HLSC 618: Diabetes Mellitus in the Acute – Nursing Assignment
Diabetes is a common, life-long condition affecting the metabolism of glucose in the body (Dhinsa, Khan & Puri, 2010). With the incidence of diabetes increasing, one in four Australians are said to have type two diabetes or the pre-diabetic condition, it is important that
healthcare professionals have a sound knowledge of diabetes management in order to achieve optimal health outcomes whilst caring for clients within the healthcare setting (Young, 2011). Poorly controlled diabetes can have a devastating impact on a client with diabetes and
their family, as a result of secondary complications such as micro- and macrovascular disease which can lead to significantly increased morbidity and even mortality conditions such as: nephropathy, neuropathy, retinopathy, heart disease, stroke, decreased wound
healing and increased risk of infection (Salamah, C., Byxbe, T., Naffe, A., Vish, N., DeJong, S., Muldoon, M., Cheng D. & Adams, J., 2011).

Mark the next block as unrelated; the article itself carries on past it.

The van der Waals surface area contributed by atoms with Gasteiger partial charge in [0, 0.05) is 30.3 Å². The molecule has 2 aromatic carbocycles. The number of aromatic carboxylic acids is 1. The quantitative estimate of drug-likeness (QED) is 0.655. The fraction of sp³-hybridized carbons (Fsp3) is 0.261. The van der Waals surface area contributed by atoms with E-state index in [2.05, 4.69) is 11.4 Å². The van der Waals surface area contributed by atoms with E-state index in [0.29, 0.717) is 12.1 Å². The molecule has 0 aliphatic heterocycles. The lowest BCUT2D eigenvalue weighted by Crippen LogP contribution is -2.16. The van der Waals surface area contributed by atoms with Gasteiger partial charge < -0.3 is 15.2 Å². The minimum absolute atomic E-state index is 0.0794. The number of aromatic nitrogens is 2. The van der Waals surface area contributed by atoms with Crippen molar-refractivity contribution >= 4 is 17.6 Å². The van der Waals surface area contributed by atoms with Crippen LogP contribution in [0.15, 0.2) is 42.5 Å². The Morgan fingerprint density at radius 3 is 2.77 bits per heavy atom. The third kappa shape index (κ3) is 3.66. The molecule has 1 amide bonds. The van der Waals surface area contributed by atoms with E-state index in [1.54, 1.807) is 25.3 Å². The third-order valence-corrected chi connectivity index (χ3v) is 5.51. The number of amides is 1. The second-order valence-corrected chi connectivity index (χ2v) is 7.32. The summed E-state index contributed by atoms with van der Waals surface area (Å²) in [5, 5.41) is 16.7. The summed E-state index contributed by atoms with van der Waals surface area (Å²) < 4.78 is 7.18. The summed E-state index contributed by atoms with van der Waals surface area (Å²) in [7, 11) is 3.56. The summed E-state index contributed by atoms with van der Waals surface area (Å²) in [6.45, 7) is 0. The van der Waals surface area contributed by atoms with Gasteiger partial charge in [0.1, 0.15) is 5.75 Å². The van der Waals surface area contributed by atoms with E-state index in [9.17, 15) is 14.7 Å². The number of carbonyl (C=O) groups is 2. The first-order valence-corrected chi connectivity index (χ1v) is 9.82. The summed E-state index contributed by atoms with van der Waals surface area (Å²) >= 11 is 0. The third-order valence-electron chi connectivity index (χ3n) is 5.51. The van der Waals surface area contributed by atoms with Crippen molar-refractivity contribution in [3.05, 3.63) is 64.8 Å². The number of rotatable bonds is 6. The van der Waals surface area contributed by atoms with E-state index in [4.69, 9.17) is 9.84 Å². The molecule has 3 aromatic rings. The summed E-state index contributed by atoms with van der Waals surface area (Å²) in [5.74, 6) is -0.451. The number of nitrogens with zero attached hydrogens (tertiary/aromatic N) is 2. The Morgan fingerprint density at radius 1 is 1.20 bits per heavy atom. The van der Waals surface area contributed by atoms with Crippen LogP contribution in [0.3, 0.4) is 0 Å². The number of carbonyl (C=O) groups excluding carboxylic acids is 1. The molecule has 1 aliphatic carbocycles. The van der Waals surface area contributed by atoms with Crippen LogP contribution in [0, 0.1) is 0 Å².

Adequate control of blood glucose levels (BGL), not only through lifestyle adjustments (such as making healthy eating choices and increasing physical activity) but also medication management, has been found to significantly reduce the microvascular complications in type one and type two diabetes mellitus (T1DM and T2DM) (Young, 2011). A study into diabetes and the occurrence of complications – the Diabetes Control and Complications Trial (DCCT) – found that improving diabetic control can significantly reduce the incidence of microvascular complications T1DM, highlighting the importance of maintaining adequate glycaemic control while decreasing the risk of hypoglycaemia
(Diabetes Control and Complications Trial Research Group, 1993). As mentioned, it is important to encompass a holistic approach to the management of diabetes (Dhinsa et al., 2010). Nurses play an important role in educating clients about healthy eating and increasing activity to assist in managing diabetes and referring clients to appropriate resources if applicable, this may include dieticians, orthotics, exercise
therapists, and government-funded programs such as the ‘LIFE!’ Campaign for those with pre-diabetes (Lange, 2010).
1) Describing what the program is about
2) Acknowledging the appropriateness of the program for workplace setting with the rationale
3) Articulating the purpose, reasons for and benefits of the program